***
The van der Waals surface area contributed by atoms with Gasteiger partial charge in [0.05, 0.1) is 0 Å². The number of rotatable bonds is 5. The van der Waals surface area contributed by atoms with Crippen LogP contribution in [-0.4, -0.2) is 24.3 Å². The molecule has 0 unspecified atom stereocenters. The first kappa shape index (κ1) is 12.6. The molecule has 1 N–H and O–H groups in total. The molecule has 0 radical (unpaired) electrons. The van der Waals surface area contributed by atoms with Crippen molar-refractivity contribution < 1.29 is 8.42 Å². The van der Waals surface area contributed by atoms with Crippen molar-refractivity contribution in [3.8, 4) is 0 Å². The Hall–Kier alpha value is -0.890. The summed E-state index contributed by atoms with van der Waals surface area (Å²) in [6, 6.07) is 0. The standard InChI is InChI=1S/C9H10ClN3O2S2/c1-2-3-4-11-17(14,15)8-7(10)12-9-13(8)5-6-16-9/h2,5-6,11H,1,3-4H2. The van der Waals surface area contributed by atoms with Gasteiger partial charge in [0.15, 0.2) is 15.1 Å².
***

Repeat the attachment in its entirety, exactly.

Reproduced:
The van der Waals surface area contributed by atoms with Gasteiger partial charge in [0.05, 0.1) is 0 Å². The number of rotatable bonds is 5. The van der Waals surface area contributed by atoms with Crippen LogP contribution in [-0.4, -0.2) is 24.3 Å². The molecule has 0 unspecified atom stereocenters. The first kappa shape index (κ1) is 12.6. The molecule has 1 N–H and O–H groups in total. The molecule has 0 radical (unpaired) electrons. The van der Waals surface area contributed by atoms with Crippen molar-refractivity contribution < 1.29 is 8.42 Å². The van der Waals surface area contributed by atoms with Crippen molar-refractivity contribution in [3.8, 4) is 0 Å². The Hall–Kier alpha value is -0.890. The summed E-state index contributed by atoms with van der Waals surface area (Å²) in [6, 6.07) is 0. The standard InChI is InChI=1S/C9H10ClN3O2S2/c1-2-3-4-11-17(14,15)8-7(10)12-9-13(8)5-6-16-9/h2,5-6,11H,1,3-4H2. The van der Waals surface area contributed by atoms with Gasteiger partial charge in [0.15, 0.2) is 15.1 Å².